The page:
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small chop

Small-angle neutron scattering

Small angle neutron scattering (SANS) is a laboratory technique, similar to the often complementary techniques of small angle X-ray scattering (SAXS) and light scattering. These are particularly useful because of the dramatic increase in forward scattering that occurs at phase transitions, known as critical opalescence, and because many materials, substances and biological systems possess interesting and complex features in their structure, which match the useful length scale ranges that these techniques probe. The technique provides valuable information over a wide variety of scientific and technological applications including chemical aggregation, defects in materials, surfactants, colloids, ferromagnetic correlations in magnetism, alloy segregation, polymers, proteins, biological membranes, viruses, ribosome and macromolecules. While analysis of the data can give information on size, shape, etc., without making any model assumptions a preliminary analysis of the data can only give information on the radius of gyration for a particle using Guinier's equation.

Technique

During a SANS experiment a beam of neutrons is directed at a sample, which can be an aqueous solution, a solid, a powder, or a crystal. The neutrons are elastically scattered by changes of refractive index on a nanometer scale inside the sample which is the interaction with the nuclei of the atoms present in the sample. Because the nuclei of all atoms are compact and of comparable size neutrons are capable of interacting strongly with all atoms. This is in contrast to X-ray techniques where the X-rays interact weakly with hydrogen, the most abundant element.

In zero order dynamical theory of diffraction the refractive index is directly related to the scattering length density and is a measure of the strength of the interaction of a neutron wave with a given nucleus. The following table shows the scattering lengths for various elements (in 10-12 cm).

H D C N O P S
-0.3742 0.6671 0.6651 0.940 0.5804 0.517 0.2847
Note that the relative scale of the scattering lengths is the same. Another important point is that the scattering from hydrogen is distinct from that of deuterium. Also, hydrogen is one of the few elements that has a negative scatter, which means that neutrons deflected from hydrogen are 180° out of phase relative to those deflected by the other elements. These features are important for the technique of contrast variation (see below).

SANS usually uses collimation of the neutron beam to determine the scattering angle of a neutron, which results in an ever lower signal-to-noise ratio for data that contains information on the properties of a sample at relatively long length scales, beyond ~1 μm. The traditional solution is to increase the brightness of the source, as in Ultra Small Angle Neutron Scattering (USANS). As an alternative Spin-echo Small-angle Neutron Scattering (SESANS) was introduced, using neutron spin echo to track the scattering angle, and expanding the range of length scales which can be studied by neutron scattering to well beyond 10 μm.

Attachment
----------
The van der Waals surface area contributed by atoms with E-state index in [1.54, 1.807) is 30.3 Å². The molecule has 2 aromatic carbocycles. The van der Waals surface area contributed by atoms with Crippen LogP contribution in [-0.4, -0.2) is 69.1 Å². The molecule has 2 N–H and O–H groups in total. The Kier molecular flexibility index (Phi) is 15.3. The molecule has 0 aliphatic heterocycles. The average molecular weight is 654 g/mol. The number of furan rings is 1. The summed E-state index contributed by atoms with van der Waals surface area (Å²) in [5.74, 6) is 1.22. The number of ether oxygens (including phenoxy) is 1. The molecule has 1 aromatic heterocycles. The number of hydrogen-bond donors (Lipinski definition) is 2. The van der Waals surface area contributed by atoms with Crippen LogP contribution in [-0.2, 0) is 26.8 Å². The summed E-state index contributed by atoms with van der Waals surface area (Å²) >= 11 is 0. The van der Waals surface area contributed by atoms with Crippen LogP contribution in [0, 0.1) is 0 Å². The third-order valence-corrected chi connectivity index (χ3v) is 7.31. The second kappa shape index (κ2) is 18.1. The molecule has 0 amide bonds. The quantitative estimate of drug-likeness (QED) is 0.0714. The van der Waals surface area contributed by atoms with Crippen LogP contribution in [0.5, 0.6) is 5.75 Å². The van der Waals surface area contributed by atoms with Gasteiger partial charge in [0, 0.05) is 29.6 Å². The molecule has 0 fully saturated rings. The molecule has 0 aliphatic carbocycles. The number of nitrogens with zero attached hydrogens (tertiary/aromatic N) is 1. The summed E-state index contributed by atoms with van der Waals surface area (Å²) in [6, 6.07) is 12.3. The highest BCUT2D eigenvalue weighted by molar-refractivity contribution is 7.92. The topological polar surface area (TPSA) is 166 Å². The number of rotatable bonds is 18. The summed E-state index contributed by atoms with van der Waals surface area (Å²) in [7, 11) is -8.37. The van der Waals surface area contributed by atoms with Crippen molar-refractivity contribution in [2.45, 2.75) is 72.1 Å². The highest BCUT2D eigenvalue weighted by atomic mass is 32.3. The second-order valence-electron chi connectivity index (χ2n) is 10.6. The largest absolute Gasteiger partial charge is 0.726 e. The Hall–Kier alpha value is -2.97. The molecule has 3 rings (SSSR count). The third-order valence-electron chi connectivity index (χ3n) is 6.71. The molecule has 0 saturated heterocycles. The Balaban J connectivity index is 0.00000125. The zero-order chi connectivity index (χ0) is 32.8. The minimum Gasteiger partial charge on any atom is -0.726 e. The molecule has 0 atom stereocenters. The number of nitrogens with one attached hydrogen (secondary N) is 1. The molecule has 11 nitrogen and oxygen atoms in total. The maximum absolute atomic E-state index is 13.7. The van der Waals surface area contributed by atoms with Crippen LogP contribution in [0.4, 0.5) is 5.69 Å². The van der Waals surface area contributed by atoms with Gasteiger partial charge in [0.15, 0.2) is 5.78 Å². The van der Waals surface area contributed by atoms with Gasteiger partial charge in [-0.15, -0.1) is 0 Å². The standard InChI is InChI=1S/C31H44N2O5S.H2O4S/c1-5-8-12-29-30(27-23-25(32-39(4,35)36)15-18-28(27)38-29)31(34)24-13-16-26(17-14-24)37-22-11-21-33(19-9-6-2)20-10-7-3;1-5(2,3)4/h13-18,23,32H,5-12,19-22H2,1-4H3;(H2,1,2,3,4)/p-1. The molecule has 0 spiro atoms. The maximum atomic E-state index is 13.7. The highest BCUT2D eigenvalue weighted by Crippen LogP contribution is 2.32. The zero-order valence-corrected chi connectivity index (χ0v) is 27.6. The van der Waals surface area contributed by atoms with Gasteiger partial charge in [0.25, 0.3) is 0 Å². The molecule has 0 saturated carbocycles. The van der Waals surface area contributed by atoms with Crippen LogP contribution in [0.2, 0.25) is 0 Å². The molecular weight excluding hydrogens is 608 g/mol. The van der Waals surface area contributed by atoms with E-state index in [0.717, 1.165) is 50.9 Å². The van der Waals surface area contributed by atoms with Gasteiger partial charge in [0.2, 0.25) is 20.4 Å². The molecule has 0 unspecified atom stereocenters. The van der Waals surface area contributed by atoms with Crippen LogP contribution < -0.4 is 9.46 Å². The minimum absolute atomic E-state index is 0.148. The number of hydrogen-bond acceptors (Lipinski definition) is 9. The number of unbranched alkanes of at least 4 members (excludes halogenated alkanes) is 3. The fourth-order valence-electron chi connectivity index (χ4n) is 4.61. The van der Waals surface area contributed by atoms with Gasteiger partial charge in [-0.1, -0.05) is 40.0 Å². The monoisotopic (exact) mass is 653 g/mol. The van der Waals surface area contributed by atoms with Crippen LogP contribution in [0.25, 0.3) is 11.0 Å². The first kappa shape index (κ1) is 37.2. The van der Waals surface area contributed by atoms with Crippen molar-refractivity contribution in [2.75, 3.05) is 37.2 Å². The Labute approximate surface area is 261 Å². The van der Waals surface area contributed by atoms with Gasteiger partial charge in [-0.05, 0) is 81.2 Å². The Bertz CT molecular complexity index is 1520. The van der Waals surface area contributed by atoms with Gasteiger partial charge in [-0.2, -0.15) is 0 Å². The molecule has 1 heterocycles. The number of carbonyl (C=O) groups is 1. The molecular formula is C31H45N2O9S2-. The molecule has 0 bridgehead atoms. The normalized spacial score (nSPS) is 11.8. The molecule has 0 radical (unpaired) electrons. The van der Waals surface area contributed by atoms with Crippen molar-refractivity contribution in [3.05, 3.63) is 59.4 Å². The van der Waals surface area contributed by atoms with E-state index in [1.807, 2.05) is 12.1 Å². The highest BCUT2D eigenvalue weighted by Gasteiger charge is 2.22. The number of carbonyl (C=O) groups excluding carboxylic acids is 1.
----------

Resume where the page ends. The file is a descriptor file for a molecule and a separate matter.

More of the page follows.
SANS in biology

A crucial feature of SANS that makes it particularly useful for the biological sciences is the special behavior of hydrogen, especially compared to deuterium. In biological systems hydrogen can be exchanged with deuterium which usually has minimal effect on the sample but has dramatic effects on the scattering.

The technique of contrast variation (or contrast matching) relies on the differential scatter of hydrogen vs. deuterium. Figure 1 shows the scattering length density for water and various biological macromolecules as a function of the deuterium concentration. (Adapted from .) Biological samples are usually dissolved in water, so their hydrogens are able to exchange with any deuteriums in the solvent. Since the overall scatter of a molecule depends on the scatter of all its components, this will depend on the ratio of hydrogen to deuterium in the molecule. At certain ratios of H2O to D2O, called match points, the scatter from the molecule will equal that of the solvent, and thus be eliminated when the scatter from the buffer is subtracted from the data. For instance the match point for proteins is typically around 40-45% D2O, and at that concentration the scatter from the protein will be indistinguishable from that of the buffer.

To use contrast variation, different components of a system must scatter differently. This can be based on inherent scattering differences, e.g. DNA vs. protein, or arise from differentially labeled components, e.g. having one protein in a complex deuterated while the rest are protonated. (For some examples of this method see .)

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